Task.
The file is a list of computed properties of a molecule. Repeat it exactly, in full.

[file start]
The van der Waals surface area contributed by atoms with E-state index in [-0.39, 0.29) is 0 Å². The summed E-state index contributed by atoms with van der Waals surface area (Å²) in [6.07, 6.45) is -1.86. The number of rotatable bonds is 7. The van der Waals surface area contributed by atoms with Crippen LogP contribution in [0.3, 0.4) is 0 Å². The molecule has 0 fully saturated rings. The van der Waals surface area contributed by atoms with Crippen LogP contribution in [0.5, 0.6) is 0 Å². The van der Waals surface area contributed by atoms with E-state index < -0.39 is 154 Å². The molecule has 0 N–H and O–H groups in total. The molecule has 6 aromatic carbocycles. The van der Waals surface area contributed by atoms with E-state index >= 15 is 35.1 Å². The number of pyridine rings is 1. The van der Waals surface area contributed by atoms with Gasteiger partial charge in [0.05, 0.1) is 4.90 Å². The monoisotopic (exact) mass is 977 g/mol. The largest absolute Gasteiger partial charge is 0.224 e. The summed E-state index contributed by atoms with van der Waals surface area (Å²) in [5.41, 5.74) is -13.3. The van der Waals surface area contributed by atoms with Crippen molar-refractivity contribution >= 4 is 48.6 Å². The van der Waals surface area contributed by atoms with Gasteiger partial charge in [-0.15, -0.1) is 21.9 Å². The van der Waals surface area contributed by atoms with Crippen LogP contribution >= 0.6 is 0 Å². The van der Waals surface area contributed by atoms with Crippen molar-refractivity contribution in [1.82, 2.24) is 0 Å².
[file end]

The van der Waals surface area contributed by atoms with E-state index in [-0.39, 0.29) is 0 Å². The summed E-state index contributed by atoms with van der Waals surface area (Å²) in [6.07, 6.45) is -1.86. The number of rotatable bonds is 7. The van der Waals surface area contributed by atoms with Crippen LogP contribution in [0.3, 0.4) is 0 Å². The molecule has 0 fully saturated rings. The van der Waals surface area contributed by atoms with Crippen LogP contribution in [0.5, 0.6) is 0 Å². The van der Waals surface area contributed by atoms with E-state index < -0.39 is 154 Å². The molecule has 0 N–H and O–H groups in total. The molecule has 6 aromatic carbocycles. The van der Waals surface area contributed by atoms with E-state index >= 15 is 35.1 Å². The number of pyridine rings is 1. The van der Waals surface area contributed by atoms with Gasteiger partial charge in [0.05, 0.1) is 4.90 Å². The monoisotopic (exact) mass is 977 g/mol. The largest absolute Gasteiger partial charge is 0.224 e. The summed E-state index contributed by atoms with van der Waals surface area (Å²) in [5.41, 5.74) is -13.3. The van der Waals surface area contributed by atoms with Crippen molar-refractivity contribution >= 4 is 48.6 Å². The van der Waals surface area contributed by atoms with Gasteiger partial charge in [-0.15, -0.1) is 21.9 Å². The van der Waals surface area contributed by atoms with Crippen LogP contribution >= 0.6 is 0 Å². The van der Waals surface area contributed by atoms with Crippen molar-refractivity contribution in [1.82, 2.24) is 0 Å².